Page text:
The Doris Day Show

Caproni

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Anyone with the slightest knowledge about Doris Day knows she absolutely despised doing THE DORIS DAY SHOW, a sitcom she had been obligated to by her late husband Martin Melcher. She had been contracted to the series for five years without her knowledge, and she didn't learn about it until after Melcher passed.

THE DORIS DAY SHOW had a successful 1968─73 original run (at least in the Nielsen ratings), although it is perhaps best-known today for its season-to-season changes in cast and premise. It was not widely seen in syndication, but has been out completely on DVD for several years.

Any fans?

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Matt Hough

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After she moved off that farm and got into San Francisco, I liked it a lot more. It also helped to have Rose Marie and Kaye Ballard and Billy De Wolfe to help give the show some sass and zip. But it was hard to grow greatly attached to it since they did keep shaking it up year-after-year.
 

Caproni

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I've been a big fan of Doris Day for many years, and there was a long time I hadn't any idea there was ever such a thing as THE DORIS DAY SHOW. I feel kind of bad that I claimed Doris Day fandom, but was oblivious to her television series at the tale-end of her acting career.

As it's been stated above, Doris hadn't any idea that she was going to do a TV series. Once Martin Melcher, her husband of close to twenty years, had died in 1968, she learned that Marty had signed her up to do a TV series and a host of specials, all without her ever knowing. She also learned that his bad investments and bad management of her career left her severely in debt. Without any steady source of income to repay her debts, Doris hadn't any choice but to commit to the sitcom she never wanted to do.

The original concept of THE DORIS DAY SHOW had her playing Doris Martin, a widow living with her father and two young sons on a farm around Mill Valley, California. There was also two different maids and a good-hearted farm hand in the mix. This phase of the show was probably inspired by such rural-based comedies like THE BEVERLY HILLBILLIES and GREEN ACRES, which were both very popular in the ratings at the time. THE DORIS DAY SHOW, however, perhaps had the most in common with THE ANDY GRIFFITH SHOW, being that both shows concerned a widowed parent raising their child(ren) with aid from an older relative.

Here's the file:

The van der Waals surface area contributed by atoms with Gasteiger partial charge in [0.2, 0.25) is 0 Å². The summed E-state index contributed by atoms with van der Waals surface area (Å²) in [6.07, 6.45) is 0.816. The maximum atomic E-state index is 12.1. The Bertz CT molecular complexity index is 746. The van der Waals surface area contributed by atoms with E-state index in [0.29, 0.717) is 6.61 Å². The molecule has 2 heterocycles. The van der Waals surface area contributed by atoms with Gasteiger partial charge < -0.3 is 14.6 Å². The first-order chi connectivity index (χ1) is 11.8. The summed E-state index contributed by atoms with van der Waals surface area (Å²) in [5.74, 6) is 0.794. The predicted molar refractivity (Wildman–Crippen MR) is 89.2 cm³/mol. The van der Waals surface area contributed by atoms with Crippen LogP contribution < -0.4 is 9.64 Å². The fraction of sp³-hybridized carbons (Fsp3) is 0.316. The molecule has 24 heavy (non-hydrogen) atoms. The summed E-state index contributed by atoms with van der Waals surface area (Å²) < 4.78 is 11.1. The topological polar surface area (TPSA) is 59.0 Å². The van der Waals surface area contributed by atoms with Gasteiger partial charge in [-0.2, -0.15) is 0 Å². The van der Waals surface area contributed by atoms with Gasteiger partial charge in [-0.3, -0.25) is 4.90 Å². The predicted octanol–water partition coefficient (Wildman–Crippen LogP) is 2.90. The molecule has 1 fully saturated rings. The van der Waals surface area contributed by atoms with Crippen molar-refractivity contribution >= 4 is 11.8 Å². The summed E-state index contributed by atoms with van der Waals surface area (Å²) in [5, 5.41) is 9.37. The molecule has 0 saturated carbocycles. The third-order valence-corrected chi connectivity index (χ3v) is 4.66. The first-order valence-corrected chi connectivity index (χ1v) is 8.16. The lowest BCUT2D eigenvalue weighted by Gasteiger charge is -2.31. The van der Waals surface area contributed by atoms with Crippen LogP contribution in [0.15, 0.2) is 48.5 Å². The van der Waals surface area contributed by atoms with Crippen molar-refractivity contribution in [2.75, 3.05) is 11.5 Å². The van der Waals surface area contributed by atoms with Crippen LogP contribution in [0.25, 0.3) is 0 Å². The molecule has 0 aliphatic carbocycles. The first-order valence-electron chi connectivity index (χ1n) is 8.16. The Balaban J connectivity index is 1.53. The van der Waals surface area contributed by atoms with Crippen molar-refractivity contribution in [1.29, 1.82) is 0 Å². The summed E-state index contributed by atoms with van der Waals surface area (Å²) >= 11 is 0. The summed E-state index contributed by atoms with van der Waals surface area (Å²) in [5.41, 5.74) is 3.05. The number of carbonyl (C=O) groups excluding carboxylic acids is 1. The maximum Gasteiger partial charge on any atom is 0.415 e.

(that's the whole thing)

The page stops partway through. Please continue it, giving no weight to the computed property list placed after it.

Day was always fighting for more creative control over her show. She wanted the scenery shifted from the countryside to the city. Perhaps Day saw that the TV landscape was changing at the time ─ in the late 1960s, all the television networks, especially CBS (where THE DORIS DAY SHOW called home), began canceling a host of rural-based shows in what's become known as the "rural purge". They replaced these rural shows with more urban and topical shows. Doris jumped on that wave, and THE DORIS DAY SHOW shifted during its second season, when Doris Martin began working in the city. For the third season, she and her boys moved to San Francisco full-time, where she and her sons lived above an Italian restaurant.

I'd say HERE'S LUCY and THE MARY TYLER MOORE SHOW probably had the biggest impact on THE DORIS DAY SHOW and the direction it would take. For the fourth season, which started in 1971, Doris Martin suddenly became a swinging single career woman and nothing concerning her previous life was ever mentioned. This bears resemblance to THE MARY TYLER MOORE SHOW, which revolved around an independent young woman making her way as a reporter for a news station. At the same time, a more physical slapstick comedy was introduced to the show, which obviously drew inspiration from HERE'S LUCY, where Lucille Ball was undoubtedly the queen of physical humor. The slapstick slant ended up falling flat for Day, so the fifth season swung into high gear to promote the single woman making a living premise. The show ended after five years in 1973.